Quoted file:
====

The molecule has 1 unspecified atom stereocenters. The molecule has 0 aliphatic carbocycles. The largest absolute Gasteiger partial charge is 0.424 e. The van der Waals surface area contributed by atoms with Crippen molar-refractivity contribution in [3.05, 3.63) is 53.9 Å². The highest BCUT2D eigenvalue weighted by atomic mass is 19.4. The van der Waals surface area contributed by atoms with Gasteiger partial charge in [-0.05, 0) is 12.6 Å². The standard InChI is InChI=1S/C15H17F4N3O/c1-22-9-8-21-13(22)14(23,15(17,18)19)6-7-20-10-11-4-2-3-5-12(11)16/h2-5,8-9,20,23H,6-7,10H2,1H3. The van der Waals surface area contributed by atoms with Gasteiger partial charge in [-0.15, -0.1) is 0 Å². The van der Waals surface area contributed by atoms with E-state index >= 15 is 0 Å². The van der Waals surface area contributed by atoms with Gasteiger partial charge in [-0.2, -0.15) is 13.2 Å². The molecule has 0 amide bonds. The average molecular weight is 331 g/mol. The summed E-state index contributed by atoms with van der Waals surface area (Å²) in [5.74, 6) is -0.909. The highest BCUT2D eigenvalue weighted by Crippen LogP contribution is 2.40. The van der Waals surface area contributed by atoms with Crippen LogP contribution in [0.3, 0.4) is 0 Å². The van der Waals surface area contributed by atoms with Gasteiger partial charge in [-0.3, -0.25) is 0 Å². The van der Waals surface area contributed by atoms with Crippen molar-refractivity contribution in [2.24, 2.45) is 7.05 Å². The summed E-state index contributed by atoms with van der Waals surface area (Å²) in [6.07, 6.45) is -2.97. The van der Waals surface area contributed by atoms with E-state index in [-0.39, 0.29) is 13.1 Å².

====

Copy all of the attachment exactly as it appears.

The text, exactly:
The molecule has 1 unspecified atom stereocenters. The molecule has 0 aliphatic carbocycles. The largest absolute Gasteiger partial charge is 0.424 e. The van der Waals surface area contributed by atoms with Crippen molar-refractivity contribution in [3.05, 3.63) is 53.9 Å². The highest BCUT2D eigenvalue weighted by atomic mass is 19.4. The van der Waals surface area contributed by atoms with Gasteiger partial charge in [-0.05, 0) is 12.6 Å². The standard InChI is InChI=1S/C15H17F4N3O/c1-22-9-8-21-13(22)14(23,15(17,18)19)6-7-20-10-11-4-2-3-5-12(11)16/h2-5,8-9,20,23H,6-7,10H2,1H3. The van der Waals surface area contributed by atoms with Gasteiger partial charge in [-0.15, -0.1) is 0 Å². The van der Waals surface area contributed by atoms with E-state index >= 15 is 0 Å². The van der Waals surface area contributed by atoms with Gasteiger partial charge in [-0.2, -0.15) is 13.2 Å². The molecule has 0 amide bonds. The average molecular weight is 331 g/mol. The summed E-state index contributed by atoms with van der Waals surface area (Å²) in [5.74, 6) is -0.909. The highest BCUT2D eigenvalue weighted by Crippen LogP contribution is 2.40. The van der Waals surface area contributed by atoms with Crippen LogP contribution in [0.3, 0.4) is 0 Å². The van der Waals surface area contributed by atoms with Gasteiger partial charge in [-0.3, -0.25) is 0 Å². The van der Waals surface area contributed by atoms with Crippen molar-refractivity contribution in [2.24, 2.45) is 7.05 Å². The summed E-state index contributed by atoms with van der Waals surface area (Å²) in [6.07, 6.45) is -2.97. The van der Waals surface area contributed by atoms with E-state index in [-0.39, 0.29) is 13.1 Å².